Serious endurance athletes need a lot of carbohydrates, as well as good quality proteins and fats. For kids, when their activity is less than an hour, you don’t have to be concerned about loading them up on carbohydrates because their normal stores will carry them through an hour or up to 90 minutes. Most young soccer players don’t play longer than that. They should be eating a healthy, whole-food diet every day, as best they can. High school is the time to start thinking about carbohydrate loads, but not until then. Young athletes need to be eating a balanced diet of whole foods, not loading their bodies up with excess carbohydrates.

How should those top level college and high school athletes prepare for games in terms of what they eat?

Firstly, diet takes practice, just like learning a soccer skill.  Players should experiment with their game day food on practice days. By trying different meals before a practice session, you can figure out what works best for you.  Parents will often take their kids out for that special breakfast before the game and load ‘em up on pancakes. I ask whether they have done that before and they say no, but they hear that is what they are supposed to. The reality is you need to know what works for you for games at different times of the day and plan your meals accordingly. Wake up and have cereal then train and see if that works for you. If not, try eggs and ham and see if that does. Eventually you find a balance and learn what is best both in what you eat and when you eat it. Then repeat that with lunch for when you have afternoon games, and so on.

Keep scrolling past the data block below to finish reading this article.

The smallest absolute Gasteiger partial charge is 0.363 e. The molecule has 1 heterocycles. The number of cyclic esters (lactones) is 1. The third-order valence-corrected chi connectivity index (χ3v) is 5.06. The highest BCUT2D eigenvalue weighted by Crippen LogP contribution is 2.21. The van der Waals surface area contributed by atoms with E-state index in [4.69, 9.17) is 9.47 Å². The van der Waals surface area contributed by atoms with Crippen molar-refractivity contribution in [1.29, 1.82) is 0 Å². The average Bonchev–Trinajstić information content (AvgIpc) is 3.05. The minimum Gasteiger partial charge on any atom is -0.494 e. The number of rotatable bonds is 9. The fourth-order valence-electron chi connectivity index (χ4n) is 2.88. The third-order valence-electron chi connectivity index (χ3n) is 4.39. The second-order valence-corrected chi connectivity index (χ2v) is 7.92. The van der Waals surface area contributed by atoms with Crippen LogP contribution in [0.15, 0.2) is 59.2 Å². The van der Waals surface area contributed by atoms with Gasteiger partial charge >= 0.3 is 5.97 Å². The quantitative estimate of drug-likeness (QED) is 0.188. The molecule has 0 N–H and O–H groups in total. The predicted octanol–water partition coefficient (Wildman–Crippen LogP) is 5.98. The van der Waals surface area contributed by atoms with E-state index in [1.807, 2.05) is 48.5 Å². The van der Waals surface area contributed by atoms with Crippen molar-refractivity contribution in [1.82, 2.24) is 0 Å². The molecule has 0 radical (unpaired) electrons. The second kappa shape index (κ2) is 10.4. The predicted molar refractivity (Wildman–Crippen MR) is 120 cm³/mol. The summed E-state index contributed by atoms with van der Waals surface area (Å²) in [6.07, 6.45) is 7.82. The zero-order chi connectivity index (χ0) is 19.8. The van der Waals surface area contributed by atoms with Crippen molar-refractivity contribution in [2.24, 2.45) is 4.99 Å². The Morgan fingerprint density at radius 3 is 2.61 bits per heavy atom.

Some kids have tournament games ridiculously starting at 7:30am. How do you eat before that?

That situation requires a high level of maturity, so it might be difficult to get kids to do it, but I recommend getting up early, eating what you need, then going back to sleep. Then get up again in time to be prepared up for the game. Hydration the night before is very important too. You don’t have time to get enough fluid into your body early in the morning so you need to start hydrating the night before.

Is there a similar variance in terms of how much players should be drinking before games?

It can vary from player to player.  Don’t drink enough and your performance will suffer.  Drink too much and you’ll need a bathroom ten minutes into the game.  I typically recommend that for a 150-pound person the minimum amount of fluid to consume should be a couple of quarts of fluid per day. And then another quart for each 45 to 60 minutes of training you do. Endurance athletes know that if they are thirsty the night before a big race, they will be going into the race slightly dehydrated and won’t be at their best. Athletes should drink to satisfaction and have a fairly clear urine prior to activity. Typically, you should drink 15 to 24 ounces a couple of hours prior to game time and another 8 to 12 ounces 15 minutes before kickoff. I don’t recommend sports drinks before the game. You might have some at half time if it is very hot and you are sweating heavily.  Immediately after the game, you should rehydrate and eat recovery food.

So what makes a ‘healthy’ sports drink?

Sport drinks on the market today have a 6 to 8 percent carbohydrate solution. The problem with most commercial drinks is the artificial flavors, sweeteners, preservatives and high fructose corn syrup. These ingredients can cause significant health problems, particularly in children. For example, Yellow Dye #5 can be an asthma trigger and it is in many sport drinks.  You can make your own sport drink, and I talk about it in my book. You can also go online to find recipes for healthy sport drinks. Creating a 6 to 8 percent carbohydrate solution is the goal. A higher amount of carbohydrate will upset your stomach and less will reduce absorption rate.